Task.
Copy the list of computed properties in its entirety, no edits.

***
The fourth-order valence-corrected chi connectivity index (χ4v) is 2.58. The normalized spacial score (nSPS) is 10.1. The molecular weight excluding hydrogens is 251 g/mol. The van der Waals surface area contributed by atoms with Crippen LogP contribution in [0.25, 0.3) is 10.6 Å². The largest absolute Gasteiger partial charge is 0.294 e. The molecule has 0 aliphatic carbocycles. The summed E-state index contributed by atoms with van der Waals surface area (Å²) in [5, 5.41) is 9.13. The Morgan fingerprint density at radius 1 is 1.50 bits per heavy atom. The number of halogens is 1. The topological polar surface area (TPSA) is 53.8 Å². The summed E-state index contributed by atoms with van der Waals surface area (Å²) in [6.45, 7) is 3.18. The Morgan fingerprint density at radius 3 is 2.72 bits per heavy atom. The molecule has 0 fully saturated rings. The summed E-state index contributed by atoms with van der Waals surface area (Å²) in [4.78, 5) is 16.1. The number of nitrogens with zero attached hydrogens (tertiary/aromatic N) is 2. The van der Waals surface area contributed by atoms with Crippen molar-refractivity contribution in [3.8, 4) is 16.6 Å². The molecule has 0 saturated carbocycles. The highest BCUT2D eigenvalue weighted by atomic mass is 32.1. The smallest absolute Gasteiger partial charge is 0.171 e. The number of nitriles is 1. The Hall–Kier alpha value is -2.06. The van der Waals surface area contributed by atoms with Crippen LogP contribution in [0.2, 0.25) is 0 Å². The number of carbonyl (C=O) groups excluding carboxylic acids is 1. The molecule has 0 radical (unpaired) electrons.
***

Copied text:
The fourth-order valence-corrected chi connectivity index (χ4v) is 2.58. The normalized spacial score (nSPS) is 10.1. The molecular weight excluding hydrogens is 251 g/mol. The van der Waals surface area contributed by atoms with Crippen LogP contribution in [0.25, 0.3) is 10.6 Å². The largest absolute Gasteiger partial charge is 0.294 e. The molecule has 0 aliphatic carbocycles. The summed E-state index contributed by atoms with van der Waals surface area (Å²) in [5, 5.41) is 9.13. The Morgan fingerprint density at radius 1 is 1.50 bits per heavy atom. The number of halogens is 1. The topological polar surface area (TPSA) is 53.8 Å². The summed E-state index contributed by atoms with van der Waals surface area (Å²) in [6.45, 7) is 3.18. The Morgan fingerprint density at radius 3 is 2.72 bits per heavy atom. The molecule has 0 fully saturated rings. The summed E-state index contributed by atoms with van der Waals surface area (Å²) in [4.78, 5) is 16.1. The number of nitrogens with zero attached hydrogens (tertiary/aromatic N) is 2. The van der Waals surface area contributed by atoms with Crippen molar-refractivity contribution in [3.8, 4) is 16.6 Å². The molecule has 0 saturated carbocycles. The highest BCUT2D eigenvalue weighted by atomic mass is 32.1. The smallest absolute Gasteiger partial charge is 0.171 e. The number of nitriles is 1. The Hall–Kier alpha value is -2.06. The van der Waals surface area contributed by atoms with Crippen LogP contribution in [0.2, 0.25) is 0 Å². The number of carbonyl (C=O) groups excluding carboxylic acids is 1. The molecule has 0 radical (unpaired) electrons.